United’s Mileage Upgrade Awards Will Get More Complicated — And More Expensive — Come June 15

Earlier today I detailed the upcoming June 15 changes to the United Mileage Plus award chart.

On the whole it really is just tweaking, some awards up a few thousand miles and some down a few thousand miles and actually the ones I’m most interested in are going down.

Middle East and Northern Africa become as expensive as Southern Africa, but business class to Europe and premium cabins to Asia get less expensive. I’m good with that, especially considering that it’s been a couple of years since the last bloodletting and twice that long since the one before that. It could have been time.

Of course, that might have been unlikely given the merger euphoria and that they’re about to combine Continental and United programs, but it was cause for alarm that turned out to not be bad at all. At least on the award ticket side of things. Upgrades, those are a different story.

Star Alliance upgrades continue the ‘tweaking’ most, with a whole bunch of one-way upgrades from coach to business going up by 5000 but still a handful of reductions and not what one would call catastrophic.

The real action is in United-metal upgrade awards, those are getting more expensive. Cash co-pays are getting more expensive. And the chart gets a whole lot more granular as to fare class purchased to determine pricing. So granular in fact that I have to magnify the June 15 and onward .pdf chart to 400% in Adobe Acrobate just to read it!

Lowest-fare domestic itineraries go from 15,000 miles one-way to 20,000 miles and require a $75 co-pay up from $50. Mileage Plus elite members continue to be exempt from the upgrade co-pay for domestic, non-Hawaii flights.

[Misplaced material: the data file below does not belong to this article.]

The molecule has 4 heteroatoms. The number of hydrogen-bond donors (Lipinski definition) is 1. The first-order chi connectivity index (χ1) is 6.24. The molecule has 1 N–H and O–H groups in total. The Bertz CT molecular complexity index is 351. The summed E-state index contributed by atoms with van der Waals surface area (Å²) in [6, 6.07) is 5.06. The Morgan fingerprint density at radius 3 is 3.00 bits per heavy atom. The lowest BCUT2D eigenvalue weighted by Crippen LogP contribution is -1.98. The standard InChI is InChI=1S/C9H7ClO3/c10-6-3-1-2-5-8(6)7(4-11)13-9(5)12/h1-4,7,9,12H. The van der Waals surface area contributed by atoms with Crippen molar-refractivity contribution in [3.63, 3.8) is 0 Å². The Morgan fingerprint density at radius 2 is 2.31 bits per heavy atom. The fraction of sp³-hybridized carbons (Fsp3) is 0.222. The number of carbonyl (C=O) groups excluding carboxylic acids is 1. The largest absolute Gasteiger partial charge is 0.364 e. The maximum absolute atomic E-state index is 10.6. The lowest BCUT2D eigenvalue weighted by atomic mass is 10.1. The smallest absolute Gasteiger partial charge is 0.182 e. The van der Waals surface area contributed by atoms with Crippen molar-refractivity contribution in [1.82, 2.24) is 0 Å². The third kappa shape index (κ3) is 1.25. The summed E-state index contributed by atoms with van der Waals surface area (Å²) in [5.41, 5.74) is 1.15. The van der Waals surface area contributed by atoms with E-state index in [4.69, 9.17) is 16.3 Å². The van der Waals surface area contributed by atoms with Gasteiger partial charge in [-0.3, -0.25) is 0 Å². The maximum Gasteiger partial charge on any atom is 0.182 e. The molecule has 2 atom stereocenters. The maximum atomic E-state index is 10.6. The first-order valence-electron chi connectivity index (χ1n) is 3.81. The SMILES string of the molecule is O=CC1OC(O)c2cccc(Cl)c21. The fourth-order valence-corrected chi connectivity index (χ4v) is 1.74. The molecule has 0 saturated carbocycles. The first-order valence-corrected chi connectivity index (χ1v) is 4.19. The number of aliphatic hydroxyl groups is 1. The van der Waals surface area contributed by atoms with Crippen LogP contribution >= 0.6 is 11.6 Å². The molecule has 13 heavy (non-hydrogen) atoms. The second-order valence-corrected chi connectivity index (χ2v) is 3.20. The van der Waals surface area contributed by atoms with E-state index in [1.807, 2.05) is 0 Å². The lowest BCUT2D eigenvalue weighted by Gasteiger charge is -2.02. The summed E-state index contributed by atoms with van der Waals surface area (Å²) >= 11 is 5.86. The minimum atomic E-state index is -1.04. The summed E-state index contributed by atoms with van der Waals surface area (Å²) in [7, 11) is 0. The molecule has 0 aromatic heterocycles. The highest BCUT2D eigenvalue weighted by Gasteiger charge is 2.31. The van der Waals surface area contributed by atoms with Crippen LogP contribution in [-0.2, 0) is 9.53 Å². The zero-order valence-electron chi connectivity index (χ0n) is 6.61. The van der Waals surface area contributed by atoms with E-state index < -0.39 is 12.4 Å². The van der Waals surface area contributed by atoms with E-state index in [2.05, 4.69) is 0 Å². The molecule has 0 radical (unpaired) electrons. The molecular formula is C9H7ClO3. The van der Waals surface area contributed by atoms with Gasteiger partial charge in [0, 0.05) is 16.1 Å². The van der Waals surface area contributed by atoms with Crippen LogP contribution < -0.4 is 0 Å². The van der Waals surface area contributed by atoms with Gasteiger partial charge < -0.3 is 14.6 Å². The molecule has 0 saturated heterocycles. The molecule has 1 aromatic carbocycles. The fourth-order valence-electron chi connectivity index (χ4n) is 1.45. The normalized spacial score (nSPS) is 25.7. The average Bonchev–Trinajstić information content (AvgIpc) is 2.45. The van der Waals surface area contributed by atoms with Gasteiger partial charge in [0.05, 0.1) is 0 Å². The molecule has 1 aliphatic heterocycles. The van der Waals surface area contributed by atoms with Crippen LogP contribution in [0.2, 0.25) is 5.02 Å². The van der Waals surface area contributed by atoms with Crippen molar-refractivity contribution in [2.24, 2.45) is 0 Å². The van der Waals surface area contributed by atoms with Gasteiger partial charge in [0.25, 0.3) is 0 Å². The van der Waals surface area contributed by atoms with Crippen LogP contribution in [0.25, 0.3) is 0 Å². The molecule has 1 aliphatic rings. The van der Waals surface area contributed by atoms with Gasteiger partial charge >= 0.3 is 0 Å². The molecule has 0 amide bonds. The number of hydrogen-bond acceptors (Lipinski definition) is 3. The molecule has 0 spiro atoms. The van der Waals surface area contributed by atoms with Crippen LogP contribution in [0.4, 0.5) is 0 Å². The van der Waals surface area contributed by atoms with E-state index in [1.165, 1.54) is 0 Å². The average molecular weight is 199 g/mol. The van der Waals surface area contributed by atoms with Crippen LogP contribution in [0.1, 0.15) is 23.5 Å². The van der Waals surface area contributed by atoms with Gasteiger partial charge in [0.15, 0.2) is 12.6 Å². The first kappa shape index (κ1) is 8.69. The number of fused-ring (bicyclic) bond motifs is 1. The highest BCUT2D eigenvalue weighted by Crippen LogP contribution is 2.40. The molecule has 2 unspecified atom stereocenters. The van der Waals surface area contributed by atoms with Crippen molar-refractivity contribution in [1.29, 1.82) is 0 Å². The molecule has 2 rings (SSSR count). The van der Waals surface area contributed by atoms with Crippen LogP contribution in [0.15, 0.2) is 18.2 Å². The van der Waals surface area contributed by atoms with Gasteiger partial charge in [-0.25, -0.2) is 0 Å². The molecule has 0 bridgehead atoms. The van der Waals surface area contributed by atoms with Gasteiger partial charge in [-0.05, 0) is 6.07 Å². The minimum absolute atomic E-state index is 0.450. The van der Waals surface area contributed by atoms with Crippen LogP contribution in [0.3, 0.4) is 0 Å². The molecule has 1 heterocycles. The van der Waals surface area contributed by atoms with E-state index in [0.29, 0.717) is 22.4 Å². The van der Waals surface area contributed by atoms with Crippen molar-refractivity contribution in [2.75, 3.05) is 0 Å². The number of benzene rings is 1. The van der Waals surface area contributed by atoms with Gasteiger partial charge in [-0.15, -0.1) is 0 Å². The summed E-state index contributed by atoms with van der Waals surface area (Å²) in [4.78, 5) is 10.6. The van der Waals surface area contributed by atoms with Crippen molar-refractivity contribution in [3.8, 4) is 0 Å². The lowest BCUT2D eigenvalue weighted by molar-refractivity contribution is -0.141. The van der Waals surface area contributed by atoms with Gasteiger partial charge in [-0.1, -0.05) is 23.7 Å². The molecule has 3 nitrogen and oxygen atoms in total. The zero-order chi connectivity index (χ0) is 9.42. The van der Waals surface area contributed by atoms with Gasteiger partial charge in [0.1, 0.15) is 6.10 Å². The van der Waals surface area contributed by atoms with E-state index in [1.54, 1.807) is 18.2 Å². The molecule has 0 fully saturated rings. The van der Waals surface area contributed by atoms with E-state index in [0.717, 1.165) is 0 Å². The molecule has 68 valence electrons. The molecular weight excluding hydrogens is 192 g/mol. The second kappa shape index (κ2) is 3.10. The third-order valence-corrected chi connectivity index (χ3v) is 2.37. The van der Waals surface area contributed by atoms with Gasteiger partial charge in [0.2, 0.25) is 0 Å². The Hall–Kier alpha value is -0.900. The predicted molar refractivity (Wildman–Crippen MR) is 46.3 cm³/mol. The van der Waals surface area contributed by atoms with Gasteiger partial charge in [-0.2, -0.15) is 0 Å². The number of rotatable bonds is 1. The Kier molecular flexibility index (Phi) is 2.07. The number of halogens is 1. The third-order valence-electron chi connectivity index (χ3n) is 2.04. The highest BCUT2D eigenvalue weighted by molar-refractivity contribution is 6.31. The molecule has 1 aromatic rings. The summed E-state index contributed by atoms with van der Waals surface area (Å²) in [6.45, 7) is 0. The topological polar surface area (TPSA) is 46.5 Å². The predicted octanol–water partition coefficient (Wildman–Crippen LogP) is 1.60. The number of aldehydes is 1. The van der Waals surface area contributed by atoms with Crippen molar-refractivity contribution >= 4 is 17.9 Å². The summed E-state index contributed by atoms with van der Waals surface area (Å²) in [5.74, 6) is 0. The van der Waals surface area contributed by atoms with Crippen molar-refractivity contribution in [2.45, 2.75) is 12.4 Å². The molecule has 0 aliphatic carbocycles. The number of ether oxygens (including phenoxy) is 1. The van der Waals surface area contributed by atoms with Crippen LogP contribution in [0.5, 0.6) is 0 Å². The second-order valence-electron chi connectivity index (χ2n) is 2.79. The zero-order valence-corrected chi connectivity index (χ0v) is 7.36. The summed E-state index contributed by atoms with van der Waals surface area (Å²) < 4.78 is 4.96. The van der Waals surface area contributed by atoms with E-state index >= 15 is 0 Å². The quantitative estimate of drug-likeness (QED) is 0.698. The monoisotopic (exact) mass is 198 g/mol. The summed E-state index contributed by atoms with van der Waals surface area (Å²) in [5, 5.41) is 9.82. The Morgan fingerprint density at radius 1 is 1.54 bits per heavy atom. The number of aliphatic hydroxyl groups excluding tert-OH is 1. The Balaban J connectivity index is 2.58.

What’s interesting is that the chart goes from three fare categories — business class (except for discounted Z fares), full (Y or B) fare coach, and discount fares — to nine separate fare categories each with its own price in terms of miles and cash.

North America to Europe one-way coach to business used to range from 10,000 miles when buying full fare coach to 20,000 miles and $500 cash at the lowest fares. Under the new June 15 chart, upgrades start at 15,000 miles for full fare. And the cash co-pay on lowest price awards goes up to $550.

North America to South asia one-way coach to business used to range from 12,500 miles when buying full fare coach to 25,000 miles and $500 cash at the lowest fares. Under the new June 15 chart, Y fare upgrades will cost 20,000 miles (a 60% increase). The new chart no longer counts B fares as full fare, and charges 30,000 miles on B fares (a 140% increase!). And the lowest fares will cost 30,000 miles and $600 cash to upgrade.

There’s not a lot positive in the new chart, it’s much more complicated and overall more expensive — in some cases, just a little bit and in some cases quite a lot.

Mileage upgraders will find themselves unhappy with the pending changes. Premium cabin award ticket folks will be much happier, as I detailed earlier.

About Gary Leff

Gary Leff is one of the foremost experts in the field of miles, points, and frequent business travel - a topic he has covered since 2002. Co-founder of frequent flyer community InsideFlyer.com, emcee of the Freddie Awards, and named one of the "World's Top Travel Experts" by Conde' Nast Traveler (2010-Present) Gary has been a guest on most major news media, profiled in several top print publications, and published broadly on the topic of consumer loyalty. More About Gary »

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